Israeli Prime Minister Benjamin Netanyahu is, today, doing what he genuinely excels at: warning against the dire consequences of a policy to which he vehemently objects. And there is much to warn about in the Joint Comprehensive Plan of Action, which places a moratorium on most of Iran’s nuclear progress in exchange for sweeping relief of sanctions. At the same time, Netanyahu is failing to do what he genuinely does not excel at: affecting change in the world to better Israel’s position.
A shouting match has emerged between the U.S. and Israeli administrations as the deal heads to Congress; a dramatic low in the bilateral relations. This dialogue of deaf is not merely unseemly, it damages the ability of the two countries to coordinate their policies in a crucial juncture in the Middle East and in their strategic partnership.
The U.S. administration has masterfully framed the debate as dichotomous choice between this deal and war, implying that Netanyahu is merely advocating the use of U.S. force. This framing is as politically effective as it is simplistic. Equally simplistic, however, is Netanyahu’s claim to offer a better deal, when his demands throughout the process have been maximalist and his rejection of any give-and-take has been complete.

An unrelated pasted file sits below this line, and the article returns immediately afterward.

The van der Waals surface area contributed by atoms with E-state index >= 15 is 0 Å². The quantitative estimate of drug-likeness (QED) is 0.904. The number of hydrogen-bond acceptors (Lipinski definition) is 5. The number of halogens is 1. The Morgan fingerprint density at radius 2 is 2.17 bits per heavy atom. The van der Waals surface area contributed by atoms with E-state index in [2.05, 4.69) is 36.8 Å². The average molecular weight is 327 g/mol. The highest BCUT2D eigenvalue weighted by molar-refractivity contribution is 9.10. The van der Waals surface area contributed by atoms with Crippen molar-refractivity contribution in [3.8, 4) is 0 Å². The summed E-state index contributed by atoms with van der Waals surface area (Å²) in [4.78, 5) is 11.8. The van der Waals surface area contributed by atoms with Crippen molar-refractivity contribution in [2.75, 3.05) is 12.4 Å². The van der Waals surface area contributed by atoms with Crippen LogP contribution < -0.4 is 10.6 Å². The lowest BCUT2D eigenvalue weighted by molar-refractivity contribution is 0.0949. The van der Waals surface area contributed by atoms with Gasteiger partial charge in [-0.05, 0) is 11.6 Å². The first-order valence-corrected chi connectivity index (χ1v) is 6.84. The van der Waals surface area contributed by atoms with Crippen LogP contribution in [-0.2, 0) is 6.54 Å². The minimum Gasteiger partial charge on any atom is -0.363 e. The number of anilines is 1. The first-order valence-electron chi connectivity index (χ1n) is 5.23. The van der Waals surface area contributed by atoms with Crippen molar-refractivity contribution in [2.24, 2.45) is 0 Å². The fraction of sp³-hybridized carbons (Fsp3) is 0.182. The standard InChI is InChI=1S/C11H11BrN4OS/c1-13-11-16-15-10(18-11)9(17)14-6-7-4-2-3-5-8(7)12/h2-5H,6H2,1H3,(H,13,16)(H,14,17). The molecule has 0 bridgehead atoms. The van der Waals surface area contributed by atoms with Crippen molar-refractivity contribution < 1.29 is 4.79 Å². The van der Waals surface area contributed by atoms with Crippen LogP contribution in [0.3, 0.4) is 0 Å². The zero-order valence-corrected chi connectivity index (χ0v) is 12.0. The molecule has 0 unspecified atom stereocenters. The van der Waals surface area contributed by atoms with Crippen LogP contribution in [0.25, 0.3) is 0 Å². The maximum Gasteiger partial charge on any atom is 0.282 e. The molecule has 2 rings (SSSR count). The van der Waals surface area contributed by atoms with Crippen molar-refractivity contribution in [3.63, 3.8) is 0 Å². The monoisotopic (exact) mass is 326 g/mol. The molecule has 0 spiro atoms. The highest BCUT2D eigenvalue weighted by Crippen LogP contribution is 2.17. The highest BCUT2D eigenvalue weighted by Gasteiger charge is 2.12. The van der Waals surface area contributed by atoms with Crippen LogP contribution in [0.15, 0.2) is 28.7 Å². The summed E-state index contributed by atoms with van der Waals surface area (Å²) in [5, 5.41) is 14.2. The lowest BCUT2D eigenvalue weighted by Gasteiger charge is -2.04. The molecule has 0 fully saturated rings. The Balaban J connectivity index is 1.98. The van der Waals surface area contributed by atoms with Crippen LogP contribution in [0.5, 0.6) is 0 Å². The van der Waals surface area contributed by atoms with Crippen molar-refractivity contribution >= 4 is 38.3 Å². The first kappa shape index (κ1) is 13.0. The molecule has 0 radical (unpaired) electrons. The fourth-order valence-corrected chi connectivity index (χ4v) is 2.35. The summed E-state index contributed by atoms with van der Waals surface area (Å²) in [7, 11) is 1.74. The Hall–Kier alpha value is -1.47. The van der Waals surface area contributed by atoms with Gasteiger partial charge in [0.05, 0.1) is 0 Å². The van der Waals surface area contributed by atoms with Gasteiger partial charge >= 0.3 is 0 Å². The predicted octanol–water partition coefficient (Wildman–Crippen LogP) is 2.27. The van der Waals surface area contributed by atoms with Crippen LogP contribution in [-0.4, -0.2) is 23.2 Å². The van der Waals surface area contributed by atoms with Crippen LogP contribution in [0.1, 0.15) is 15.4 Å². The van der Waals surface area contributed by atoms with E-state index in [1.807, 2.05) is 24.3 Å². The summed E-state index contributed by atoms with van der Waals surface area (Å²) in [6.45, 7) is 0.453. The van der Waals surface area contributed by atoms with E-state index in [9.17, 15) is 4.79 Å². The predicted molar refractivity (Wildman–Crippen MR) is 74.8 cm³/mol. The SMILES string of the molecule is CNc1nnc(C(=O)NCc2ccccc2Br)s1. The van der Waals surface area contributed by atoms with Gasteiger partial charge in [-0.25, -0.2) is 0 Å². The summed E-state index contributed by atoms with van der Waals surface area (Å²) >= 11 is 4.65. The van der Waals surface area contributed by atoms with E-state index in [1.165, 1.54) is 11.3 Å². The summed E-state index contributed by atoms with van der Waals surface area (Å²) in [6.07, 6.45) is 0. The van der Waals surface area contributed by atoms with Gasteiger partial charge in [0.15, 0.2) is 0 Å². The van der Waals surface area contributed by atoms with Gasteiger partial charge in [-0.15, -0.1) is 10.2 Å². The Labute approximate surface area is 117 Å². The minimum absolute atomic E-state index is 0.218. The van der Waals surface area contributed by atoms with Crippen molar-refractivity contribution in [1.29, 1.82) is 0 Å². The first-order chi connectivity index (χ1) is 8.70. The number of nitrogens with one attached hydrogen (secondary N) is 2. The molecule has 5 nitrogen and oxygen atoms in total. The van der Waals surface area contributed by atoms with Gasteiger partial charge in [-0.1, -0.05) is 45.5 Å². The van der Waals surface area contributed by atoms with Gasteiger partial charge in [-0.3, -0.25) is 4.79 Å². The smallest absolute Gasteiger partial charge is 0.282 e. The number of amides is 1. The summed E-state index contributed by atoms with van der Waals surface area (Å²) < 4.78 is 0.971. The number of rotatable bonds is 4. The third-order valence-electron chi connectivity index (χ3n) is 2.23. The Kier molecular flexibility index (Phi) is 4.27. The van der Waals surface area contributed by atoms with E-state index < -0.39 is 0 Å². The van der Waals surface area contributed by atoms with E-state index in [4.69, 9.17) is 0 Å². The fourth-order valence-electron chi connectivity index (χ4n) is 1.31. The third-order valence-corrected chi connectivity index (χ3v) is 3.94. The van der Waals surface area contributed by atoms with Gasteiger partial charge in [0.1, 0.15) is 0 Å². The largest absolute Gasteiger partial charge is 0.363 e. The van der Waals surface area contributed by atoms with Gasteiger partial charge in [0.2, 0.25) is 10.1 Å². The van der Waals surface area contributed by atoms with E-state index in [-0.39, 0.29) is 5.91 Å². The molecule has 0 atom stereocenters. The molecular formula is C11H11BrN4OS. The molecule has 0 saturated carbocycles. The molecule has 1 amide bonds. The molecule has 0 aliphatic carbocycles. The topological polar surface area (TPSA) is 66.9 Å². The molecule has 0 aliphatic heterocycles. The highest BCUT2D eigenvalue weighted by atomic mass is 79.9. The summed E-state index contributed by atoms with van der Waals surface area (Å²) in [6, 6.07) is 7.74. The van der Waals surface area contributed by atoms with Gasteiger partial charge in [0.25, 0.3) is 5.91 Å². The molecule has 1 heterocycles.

Netanyahu is right, to my mind, that the P5+1 did not take full advantage of their position of strength. True, holding together the international coalition was no small task, and the coalition held together admirably. But once the interim deal, the JPOA (to which, incidentally, Netanyahu objected vehemently as well), was in place, Iran’s progress was stalled and the pressure of sanctions was squarely on its shoulders. Washington should have then played hard ball, flirting with or even toying with a breakdown of talks.
The outcome is a deal worthy of concern. Netanyahu’s rhetoric and diplomatic strategy are often extreme and heavy handed, but basic hawkishness on Iran is—and has been—shared by most Israelis, including the leaders of the center-left opposition, who have little to lose from “triangulating” to the right on an issue most Israelis are concerned about. Israelis worry, among many other concerns, that in the next decade and a half Iran will cheat and obfuscate at least part of its activities, taking advantage of the 24-day warning period it will get before inspections of some sites and the high stakes built into the agreement for taking Iran to task.